Clone ext2/ext3 file systems.
Version: 1.2.0Clone2fs is a program that copies an ext2/ext3 file system to another volume or an image file. In case the destination is a volume, it must provide enough space to hold the entire file system. If the source is larger than the destination, you can use resize2fs from the e2fsprogs package to shrink it before copying.
Operating System: Linux
Unlike dd, clone2fs does not copy the whole volume but only blocks that are actually in use. Therefore, it is usually faster. It's also faster than dump/restore, tar or similar backup software because it accesses the source and destination volumes sequentially most of the time.
Note that clone2fs allows you to clone a mounted file system without warning, even if it's writable. In the latter case, you have to run e2fsck on the resulting image in order to make it consistent. Since copying takes a while, changes made while clone2fs is working may or may not appear in the clone. If you need an exact clone, umount the source file system, or remount it in read-only mode.
If the destination is a disk partition, unused blocks will be left as-is unless you ask clone2fs to zero-fill them (by means of the -Z option). If the destination is a file, clone2fs will use lseek() to skip unused blocks. This has the same effect as -Z but requires less space if the target fs supports sparse files. When writing to a pipe or another device that doesn't support seeking, clone2fs pretends that -Z is set and fills unused blocks with NUL bytes.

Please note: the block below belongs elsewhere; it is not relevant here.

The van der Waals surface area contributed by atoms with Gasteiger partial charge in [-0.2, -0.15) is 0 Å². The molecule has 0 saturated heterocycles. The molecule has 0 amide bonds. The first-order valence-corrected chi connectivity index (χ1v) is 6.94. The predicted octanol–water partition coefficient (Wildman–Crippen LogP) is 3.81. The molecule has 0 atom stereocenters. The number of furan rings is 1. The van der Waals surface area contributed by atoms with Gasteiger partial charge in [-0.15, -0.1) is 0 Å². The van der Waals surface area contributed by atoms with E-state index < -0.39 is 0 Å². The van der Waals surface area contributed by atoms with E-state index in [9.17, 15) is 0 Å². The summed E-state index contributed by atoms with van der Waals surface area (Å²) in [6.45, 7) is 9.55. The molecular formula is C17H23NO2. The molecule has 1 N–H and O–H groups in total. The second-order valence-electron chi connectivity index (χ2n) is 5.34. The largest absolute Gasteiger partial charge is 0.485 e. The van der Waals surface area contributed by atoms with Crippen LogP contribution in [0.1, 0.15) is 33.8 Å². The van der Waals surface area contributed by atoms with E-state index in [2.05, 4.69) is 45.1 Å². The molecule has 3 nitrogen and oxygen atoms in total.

Clone2fs always copies the boot sector (block #0) of the source file system unmodified, even if it contains only NUL bytes. That does not mean that you'll be able to boot from a cloned volume, however. Boot sectors usually contain absolute references to specific disk sectors (e.g. GRUB's boot sector points to the installed stage2 binary). If a volume's position on disk is changed, these references become invalid. Clone2fs does not (and will not) provide a way to correct them. In order to make a cloned volume bootable again, you should mount it somewhere, chroot into it and re-install the boot loader. This is also the only way if the boot sector resides in the MBR - and much safer than modifying the boot sector directly.
Usage: clone2fs [option...] (device|image)
-h display this help
-o output write image to < output >; "-" means stdout
-O output write image to < output > even if that already exists
-q be less verbose
-V show program version and exit
-Z zero-fill unused blocks